What is triple negative breast cancer?

Around 15 per cent of breast cancers are found to be ‘triple negative’. This means they lack the three molecules which are normally used to classify breast cancers; the oestrogen receptor (ER), progesterone receptor (PR), and human epidermal growth factor receptor 2 (HER2).

This form of breast cancer cannot be treated with targeted drugs commonly used to treat other types of breast cancer, such as tamoxifen and aromatase inhibitors for ER and PR-positive breast cancer, or Herceptin for HER2-positive breast cancer. This leaves triple negative breast cancer patients with fewer treatment options, namely chemotherapy drugs in addition to surgery and/or radiotherapy.

The genetics behind triple negative – new evidence

From previous research we know that mutations in the BRCA1 gene are common in people who develop triple negative breast cancer. But the bigger picture of what kinds of gene mutations might be driving the progression of triple negative breast cancer, in people with or without a family history of the disease, hasn’t been fully investigated.

To learn more about the genetics of triple negative breast cancer, Professor Diana Eccles, at the University of Southampton and colleagues from across the world tested DNA samples donated by 1824 women with triple negative breast cancer for mutations in 17 genes that are linked to breast cancer, in work part-funded by Breast Cancer Campaign. This is the largest investigation to date of breast cancer gene mutations in triple negative breast cancer.

The results, published this week in the Journal of Clinical Oncology, showed that 14.5% (167) of the triple negative patients had inherited genetic mutations. The mutations were in 14 of the 17 genes being studied, the most common mutations being in the BRCA1 (155 mutations found) and BRCA2 (49 mutations found) genes. And women with a genetic mutation were more likely to be diagnosed at a younger age, with the average age at diagnosis being 45 years old, compared to 52 years for those with no mutations.

Many of the women with a genetic mutation also had no family history of breast or ovarian cancer, particularly those with a mutation in a gene other than the BRCA genes.

Why it matters for patients

As well as being important for preventing, or catching cancer earlier in people with a family history of breast cancer, testing for genetic mutations is becoming increasingly important in helping to shape treatment plans for people who already have breast cancer.

In the first instance this is because people with a genetic mutation may also opt for more drastic surgery to reduce the risk of developing breast cancer a second time around, for example having a double mastectomy instead of a lumpectomy. In addition, drugs including PARP inhibitors that target cancers with BRCA mutations, and other genetic faults, are currently in clinical trials – and so knowing how many people with triple negative disease are likely to have a genetic mutation could change whether they are automatically offered genetic testing, and ultimately change their treatment plan if they do have a mutation.

Should more people with triple negative breast cancer have genetic testing?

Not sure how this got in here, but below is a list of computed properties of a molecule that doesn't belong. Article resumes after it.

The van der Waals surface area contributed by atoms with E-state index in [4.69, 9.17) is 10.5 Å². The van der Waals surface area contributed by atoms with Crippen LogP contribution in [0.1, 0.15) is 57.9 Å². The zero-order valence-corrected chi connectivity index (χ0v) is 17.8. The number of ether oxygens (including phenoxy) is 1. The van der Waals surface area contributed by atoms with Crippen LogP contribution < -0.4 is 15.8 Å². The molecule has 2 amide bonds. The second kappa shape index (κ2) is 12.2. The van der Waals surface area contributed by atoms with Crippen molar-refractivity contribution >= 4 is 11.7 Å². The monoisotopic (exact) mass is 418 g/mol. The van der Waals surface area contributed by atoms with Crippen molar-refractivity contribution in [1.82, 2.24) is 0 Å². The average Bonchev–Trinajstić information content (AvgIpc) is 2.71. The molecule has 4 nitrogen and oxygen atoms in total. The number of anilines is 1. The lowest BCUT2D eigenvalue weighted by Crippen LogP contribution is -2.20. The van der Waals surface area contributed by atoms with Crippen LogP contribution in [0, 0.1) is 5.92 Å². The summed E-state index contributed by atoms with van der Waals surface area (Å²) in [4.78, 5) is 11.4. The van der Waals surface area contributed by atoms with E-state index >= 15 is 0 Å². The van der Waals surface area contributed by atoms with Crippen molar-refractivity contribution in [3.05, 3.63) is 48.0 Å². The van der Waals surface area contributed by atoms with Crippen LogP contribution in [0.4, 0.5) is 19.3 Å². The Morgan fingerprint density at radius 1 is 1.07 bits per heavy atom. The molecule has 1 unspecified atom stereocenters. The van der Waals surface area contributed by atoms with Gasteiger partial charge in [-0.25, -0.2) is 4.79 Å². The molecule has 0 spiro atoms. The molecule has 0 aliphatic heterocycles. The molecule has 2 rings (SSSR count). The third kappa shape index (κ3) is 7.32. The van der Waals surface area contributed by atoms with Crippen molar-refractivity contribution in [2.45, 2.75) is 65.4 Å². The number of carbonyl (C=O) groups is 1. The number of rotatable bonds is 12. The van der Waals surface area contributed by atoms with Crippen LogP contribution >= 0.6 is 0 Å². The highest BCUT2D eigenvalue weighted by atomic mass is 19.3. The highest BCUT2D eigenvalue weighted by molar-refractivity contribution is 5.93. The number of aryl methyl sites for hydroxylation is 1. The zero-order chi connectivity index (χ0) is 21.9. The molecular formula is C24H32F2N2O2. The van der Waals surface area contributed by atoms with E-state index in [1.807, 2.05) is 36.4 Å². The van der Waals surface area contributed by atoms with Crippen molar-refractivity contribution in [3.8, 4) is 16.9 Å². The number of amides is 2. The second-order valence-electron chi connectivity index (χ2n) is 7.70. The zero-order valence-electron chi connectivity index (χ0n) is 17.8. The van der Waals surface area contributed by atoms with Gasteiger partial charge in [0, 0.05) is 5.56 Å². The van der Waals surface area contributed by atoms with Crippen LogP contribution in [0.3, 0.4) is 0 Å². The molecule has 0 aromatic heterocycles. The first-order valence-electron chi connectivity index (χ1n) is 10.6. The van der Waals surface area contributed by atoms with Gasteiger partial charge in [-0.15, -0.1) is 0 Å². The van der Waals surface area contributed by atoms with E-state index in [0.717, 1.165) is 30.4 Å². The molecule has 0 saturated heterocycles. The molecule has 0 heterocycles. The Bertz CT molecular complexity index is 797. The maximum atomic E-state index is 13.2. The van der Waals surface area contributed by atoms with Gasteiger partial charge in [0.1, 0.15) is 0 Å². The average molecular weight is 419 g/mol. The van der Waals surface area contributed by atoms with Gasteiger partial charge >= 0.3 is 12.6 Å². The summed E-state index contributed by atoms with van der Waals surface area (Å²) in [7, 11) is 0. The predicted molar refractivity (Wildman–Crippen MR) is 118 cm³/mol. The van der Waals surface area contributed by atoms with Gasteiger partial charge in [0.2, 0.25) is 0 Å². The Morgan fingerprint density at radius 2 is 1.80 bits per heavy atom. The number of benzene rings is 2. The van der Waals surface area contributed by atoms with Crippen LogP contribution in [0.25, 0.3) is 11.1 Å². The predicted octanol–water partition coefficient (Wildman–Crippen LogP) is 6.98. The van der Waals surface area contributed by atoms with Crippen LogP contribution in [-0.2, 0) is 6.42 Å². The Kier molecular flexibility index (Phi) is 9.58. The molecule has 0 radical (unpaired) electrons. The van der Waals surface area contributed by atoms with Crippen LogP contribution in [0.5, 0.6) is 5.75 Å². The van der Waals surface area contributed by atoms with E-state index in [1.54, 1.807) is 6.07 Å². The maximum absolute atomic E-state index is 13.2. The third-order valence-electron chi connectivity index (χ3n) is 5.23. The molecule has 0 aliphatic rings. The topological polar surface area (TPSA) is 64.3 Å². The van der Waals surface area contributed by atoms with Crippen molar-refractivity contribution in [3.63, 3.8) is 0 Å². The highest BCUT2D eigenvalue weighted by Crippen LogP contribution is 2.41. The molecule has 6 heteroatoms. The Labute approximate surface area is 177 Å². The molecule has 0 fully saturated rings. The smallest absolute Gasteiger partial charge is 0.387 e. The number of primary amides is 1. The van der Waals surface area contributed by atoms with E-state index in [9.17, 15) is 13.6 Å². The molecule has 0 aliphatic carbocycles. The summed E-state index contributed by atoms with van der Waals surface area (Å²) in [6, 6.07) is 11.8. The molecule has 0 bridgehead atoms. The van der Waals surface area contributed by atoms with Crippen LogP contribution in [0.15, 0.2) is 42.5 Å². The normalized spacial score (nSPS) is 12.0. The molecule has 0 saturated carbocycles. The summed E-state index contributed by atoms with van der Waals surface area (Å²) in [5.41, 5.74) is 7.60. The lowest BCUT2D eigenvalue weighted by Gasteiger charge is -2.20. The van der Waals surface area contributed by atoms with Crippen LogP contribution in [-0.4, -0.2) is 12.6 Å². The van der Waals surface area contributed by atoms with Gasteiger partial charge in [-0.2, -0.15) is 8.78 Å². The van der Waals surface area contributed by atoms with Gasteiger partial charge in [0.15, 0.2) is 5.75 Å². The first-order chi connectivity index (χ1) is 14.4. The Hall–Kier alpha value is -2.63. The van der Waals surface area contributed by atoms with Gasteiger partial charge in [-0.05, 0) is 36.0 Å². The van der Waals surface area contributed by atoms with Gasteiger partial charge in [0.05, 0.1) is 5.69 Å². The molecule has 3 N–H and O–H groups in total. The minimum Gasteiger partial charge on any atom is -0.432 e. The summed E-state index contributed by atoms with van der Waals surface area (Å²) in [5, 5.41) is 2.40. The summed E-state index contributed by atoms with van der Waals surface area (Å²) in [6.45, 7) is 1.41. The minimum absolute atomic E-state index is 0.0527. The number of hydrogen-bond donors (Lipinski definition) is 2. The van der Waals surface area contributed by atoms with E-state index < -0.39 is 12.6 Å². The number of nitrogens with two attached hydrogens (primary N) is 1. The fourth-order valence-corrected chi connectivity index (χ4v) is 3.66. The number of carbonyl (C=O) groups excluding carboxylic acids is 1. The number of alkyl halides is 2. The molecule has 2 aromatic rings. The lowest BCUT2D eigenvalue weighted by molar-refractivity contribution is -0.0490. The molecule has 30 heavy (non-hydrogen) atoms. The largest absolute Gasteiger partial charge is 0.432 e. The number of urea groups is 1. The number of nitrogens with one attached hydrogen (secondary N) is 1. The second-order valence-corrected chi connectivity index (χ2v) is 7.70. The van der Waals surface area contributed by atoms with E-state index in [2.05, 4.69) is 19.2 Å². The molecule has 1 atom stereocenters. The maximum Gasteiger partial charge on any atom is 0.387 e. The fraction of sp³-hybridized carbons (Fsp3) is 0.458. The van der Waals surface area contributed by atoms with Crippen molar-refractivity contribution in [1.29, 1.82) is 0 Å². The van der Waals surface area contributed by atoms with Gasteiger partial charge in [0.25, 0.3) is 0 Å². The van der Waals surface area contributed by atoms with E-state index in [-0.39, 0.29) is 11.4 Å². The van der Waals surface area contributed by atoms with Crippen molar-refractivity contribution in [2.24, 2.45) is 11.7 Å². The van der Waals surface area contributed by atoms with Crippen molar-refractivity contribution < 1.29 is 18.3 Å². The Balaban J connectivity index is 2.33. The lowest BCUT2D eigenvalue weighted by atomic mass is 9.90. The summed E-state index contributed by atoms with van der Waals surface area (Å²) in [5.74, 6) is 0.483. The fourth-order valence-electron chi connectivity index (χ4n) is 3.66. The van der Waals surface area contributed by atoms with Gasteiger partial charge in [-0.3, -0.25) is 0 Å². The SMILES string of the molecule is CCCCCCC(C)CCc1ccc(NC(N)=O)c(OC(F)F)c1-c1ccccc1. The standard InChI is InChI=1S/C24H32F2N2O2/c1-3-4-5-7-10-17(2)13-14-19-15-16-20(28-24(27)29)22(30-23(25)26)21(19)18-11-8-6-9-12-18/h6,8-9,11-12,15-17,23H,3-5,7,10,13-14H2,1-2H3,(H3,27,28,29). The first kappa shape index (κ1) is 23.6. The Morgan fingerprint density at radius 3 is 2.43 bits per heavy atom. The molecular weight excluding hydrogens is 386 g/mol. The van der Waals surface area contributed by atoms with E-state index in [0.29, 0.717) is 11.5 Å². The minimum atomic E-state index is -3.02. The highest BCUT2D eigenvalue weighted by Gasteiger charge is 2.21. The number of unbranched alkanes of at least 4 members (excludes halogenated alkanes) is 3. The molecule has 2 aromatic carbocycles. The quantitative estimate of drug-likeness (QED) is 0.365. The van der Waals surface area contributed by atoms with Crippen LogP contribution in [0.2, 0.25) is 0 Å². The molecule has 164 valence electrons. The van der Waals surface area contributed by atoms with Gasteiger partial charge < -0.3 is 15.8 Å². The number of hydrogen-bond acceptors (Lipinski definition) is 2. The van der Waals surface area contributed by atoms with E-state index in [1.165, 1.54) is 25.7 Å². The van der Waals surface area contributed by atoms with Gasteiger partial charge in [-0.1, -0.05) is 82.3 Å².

The current National Institute of Clinical Excellence (NICE) guideline for treatment of people with a family history of breast or ovarian cancer on the NHS recommends that if someone has a 10% or more likelihood of having a BRCA mutation then they can be offered genetic testing. Normally, this likelihood is calculated based on a person’s family history of breast and other cancers.

Although the findings from Professor Diana Eccles’ study agree with this recommendation they also highlight that given the number of people who were found to have inherited mutations in their study, most women aged under 40 with triple negative breast cancer do have a 10% likelihood of having a BRCA mutation, irrespective of their family history. The researchers add to this by saying that people diagnosed with triple negative breast cancer up to age 50 with no family history of the disease have just under a 10% likelihood (8.6%) of having a BRCA mutation, meaning they should also be offered genetic testing. In fact, limiting testing to women aged under 40 in their study would have missed 24% of people with mutations. 

In comparison with the UK guidelines, US guidelines from the National Comprehensive Cancer Network would only miss 1% of people with mutations – these guidelines recommend screening when there is a family history of cancer or a diagnosis of triple negative breast cancer under age 60.

Finally, if the costs of genetic testing keep falling, the researchers suggest that genetic testing for all people with triple negative breast cancer, irrespective of age and family history, could be considered.

Call to action

In our Help us find the cures action plan to overcome breast cancer, we encouraged NICE to regularly review research relating to their Familial Breast Cancer guideline to ensure emerging findings are quickly translated into patient benefit. The paper published this week is a clear example of the kind of new evidence that the guidelines could incorporate to help more women to overcome breast cancer by knowing about the genetic mutations driving their cancer.

Katherine Woods, Senior Research Communications Manager at Breast Cancer Campaign, said:

“Deciding whether to undergo genetic testing at diagnosis can cause additional anxiety for women at a very difficult time, so we also need to find the best ways to help them by providing the information and support they need to make informed decisions about genetic testing.”


“This is why Breast Cancer Campaign is now funding further research to create a decision aid to provide young women with information about the risks and benefits of genetic testing, enabling them to judge the different outcomes on what matters most to them.”